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The frigid temperatures had resulted in the sand being frozen solid if you found the right band, so I was absolutely flying along, wondering if I had even needed to bring the plus bike. As I pulled in at the branded pillbox, I thought to check the high tide time as it didn’t look to be as far up as expected. High tide was closer to midnight than 10pm so my Blackdog Burn exploits had been totally needless! Never mind, I was here now and could mostly still feel my wet foot, so on I went.

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As I got closer to the mouth of the Don, the firm surface disappeared under thousands of footprints from the COVID-enclosed folks of Aberdeen City all visiting the same haunts. At least the later than expected high tide hadn’t forced me to use the paths through the golf courses to reach the Don, meaning I could hug the boundary as tightly as possible. I did a quick dogleg to cross the Don and then started off along the esplanade, which was nice and quick. As I reached Footdee, I managed to drop down onto the beach and nip past the waves that were lapping against the sea defences to enjoy the last stretch of sand on my journey.

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I now had to make my way through the docks of Aberdeen and cross the Dee at Victoria Bridge. I would not be able to follow the complete coast of the headland that would take me to Nigg Bay, as it is currently being destroyed for yet more harbour space. I had to content myself with climbing past the Torry battery and on to the lighthouse, then taking a track that bisects the golf course to drop me back on the coast road, where I could climb out of the bay and start riding along the cliff tops towards Cove.

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The cliff top paths are a joy to ride as long as you don’t overcook it on the corners which were mostly free of ice, though I was being nice and careful. The last kilometre down to Cove Bay itself was new to me, but I managed to follow what was on the ground to get me down to sea level, where I had the joy of the very steep climb through the village on a mercifully ice-free road.

Cliffs don't photograph well in the dark
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I used a rough path along the edge of the Cove community woodland to hug the southernmost point of the city boundary and eventually managed to extract myself through some dense trees, emerging onto the road out of Cove. The rest of the route was simple, taking roads that were closed off to traffic by the AWPR, but link handily together for cyclists. I popped out onto the edge of the A90, rolling downhill before crossing and nipping onto South Deeside road for the last bit of boundary hugging towards my final crossing of the Dee, where the loop was completed. 100km of mostly offroad riding, all whilst remaining inside the city boundary and never being more than an hour’s ride from home!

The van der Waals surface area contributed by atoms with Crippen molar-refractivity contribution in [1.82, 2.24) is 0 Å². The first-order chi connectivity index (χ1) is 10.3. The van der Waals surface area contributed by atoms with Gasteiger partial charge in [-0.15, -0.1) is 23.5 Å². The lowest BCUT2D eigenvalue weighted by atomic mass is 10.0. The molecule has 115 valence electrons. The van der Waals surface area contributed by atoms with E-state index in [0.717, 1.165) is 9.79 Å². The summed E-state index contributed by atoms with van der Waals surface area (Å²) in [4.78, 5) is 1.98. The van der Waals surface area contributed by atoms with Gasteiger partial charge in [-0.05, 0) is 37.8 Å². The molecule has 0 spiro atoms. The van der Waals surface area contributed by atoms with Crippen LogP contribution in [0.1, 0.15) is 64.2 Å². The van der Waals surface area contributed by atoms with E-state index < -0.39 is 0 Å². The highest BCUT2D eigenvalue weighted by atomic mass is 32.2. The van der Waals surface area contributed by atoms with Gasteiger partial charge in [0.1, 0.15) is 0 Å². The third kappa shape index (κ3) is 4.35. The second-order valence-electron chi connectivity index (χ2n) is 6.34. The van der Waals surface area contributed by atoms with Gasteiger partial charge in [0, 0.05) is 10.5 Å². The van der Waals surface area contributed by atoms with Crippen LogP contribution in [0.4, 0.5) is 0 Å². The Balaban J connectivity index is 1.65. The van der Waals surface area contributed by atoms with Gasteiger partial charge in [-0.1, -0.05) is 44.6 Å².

Pretty much a copy and paste from here:

https://highlanddrifter.com/strictly-local

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Bearbonesnorm
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Re: Strictly Local

Post by Bearbonesnorm » Thu Feb 18, 2021 9:24 am

Thoroughly enjoyed that. Always surprising what you can do with a little imagination and some (slightly) lowered expectations :-bd
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sean_iow
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Re: Strictly Local

Post by sean_iow » Thu Feb 18, 2021 9:29 am

Nice :-bd I thinks it's a concept that only works well north of the border, we'd have to stick to rights of way in the south so would often be miles from the boundary :sad:
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RIP
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Re: Strictly Local

Post by RIP » Thu Feb 18, 2021 9:44 am

Yes, really excellent that. Although I was expecting some sort of riff on pairs of biking neighbours showing us their well-practised dance-style riding skills :wink: .

What's brilliant is how you just let stuff happen, found answers to contrived problems, maybe go left here or maybe right but either will do, etc etc.

Whilst hardly wishing for these lockdowns, this and the various other daft schemes cooked up on Here show that necessity really is the mother of invention.

Bad luck with the Blackdog dousing, made all the more entertaining by the fact you didn't have to have done it at all! Lovely little cameo that, proper BBB in action.

Forgive my ignorance of things up there, but does the right to camp 'anywhere' also apply to walking/biking then? I get a bit old and confused with the rules.
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sean_iow
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Re: Strictly Local

Post by sean_iow » Thu Feb 18, 2021 9:56 am

RIP wrote:
Thu Feb 18, 2021 9:44 am
Forgive my ignorance of things up there, but does the right to camp 'anywhere' also apply to walking/biking then? I get a bit old and confused with the rules.
Oh no, you'll start them all off again on how much better their access rights are than ours :grin: